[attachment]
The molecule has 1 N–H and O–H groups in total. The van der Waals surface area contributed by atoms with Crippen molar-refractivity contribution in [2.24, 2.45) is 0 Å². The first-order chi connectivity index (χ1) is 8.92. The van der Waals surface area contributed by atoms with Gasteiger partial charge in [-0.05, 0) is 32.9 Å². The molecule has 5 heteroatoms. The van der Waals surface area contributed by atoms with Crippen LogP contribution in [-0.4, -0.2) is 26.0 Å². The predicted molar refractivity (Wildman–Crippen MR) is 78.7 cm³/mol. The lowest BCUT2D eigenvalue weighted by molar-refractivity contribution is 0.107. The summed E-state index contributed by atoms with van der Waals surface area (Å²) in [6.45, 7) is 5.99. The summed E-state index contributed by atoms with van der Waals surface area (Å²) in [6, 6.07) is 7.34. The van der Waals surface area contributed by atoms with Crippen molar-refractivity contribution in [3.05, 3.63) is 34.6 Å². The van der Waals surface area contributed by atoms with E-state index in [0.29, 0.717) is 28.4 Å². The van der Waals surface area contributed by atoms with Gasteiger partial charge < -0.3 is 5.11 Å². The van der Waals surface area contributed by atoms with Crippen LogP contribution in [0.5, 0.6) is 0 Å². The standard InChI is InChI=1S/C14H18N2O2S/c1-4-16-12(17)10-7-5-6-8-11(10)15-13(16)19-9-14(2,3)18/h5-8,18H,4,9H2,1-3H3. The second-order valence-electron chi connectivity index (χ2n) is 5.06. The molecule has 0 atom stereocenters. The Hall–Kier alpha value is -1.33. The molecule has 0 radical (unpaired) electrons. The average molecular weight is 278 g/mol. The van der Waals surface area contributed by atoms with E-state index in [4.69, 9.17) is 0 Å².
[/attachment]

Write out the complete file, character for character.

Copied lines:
The molecule has 1 N–H and O–H groups in total. The van der Waals surface area contributed by atoms with Crippen molar-refractivity contribution in [2.24, 2.45) is 0 Å². The first-order chi connectivity index (χ1) is 8.92. The van der Waals surface area contributed by atoms with Gasteiger partial charge in [-0.05, 0) is 32.9 Å². The molecule has 5 heteroatoms. The van der Waals surface area contributed by atoms with Crippen LogP contribution in [-0.4, -0.2) is 26.0 Å². The predicted molar refractivity (Wildman–Crippen MR) is 78.7 cm³/mol. The lowest BCUT2D eigenvalue weighted by molar-refractivity contribution is 0.107. The summed E-state index contributed by atoms with van der Waals surface area (Å²) in [6.45, 7) is 5.99. The summed E-state index contributed by atoms with van der Waals surface area (Å²) in [6, 6.07) is 7.34. The van der Waals surface area contributed by atoms with Crippen molar-refractivity contribution in [3.05, 3.63) is 34.6 Å². The van der Waals surface area contributed by atoms with E-state index in [0.29, 0.717) is 28.4 Å². The van der Waals surface area contributed by atoms with Gasteiger partial charge < -0.3 is 5.11 Å². The van der Waals surface area contributed by atoms with Crippen LogP contribution in [0.5, 0.6) is 0 Å². The standard InChI is InChI=1S/C14H18N2O2S/c1-4-16-12(17)10-7-5-6-8-11(10)15-13(16)19-9-14(2,3)18/h5-8,18H,4,9H2,1-3H3. The second-order valence-electron chi connectivity index (χ2n) is 5.06. The molecule has 0 atom stereocenters. The Hall–Kier alpha value is -1.33. The molecule has 0 radical (unpaired) electrons. The average molecular weight is 278 g/mol. The van der Waals surface area contributed by atoms with E-state index in [4.69, 9.17) is 0 Å².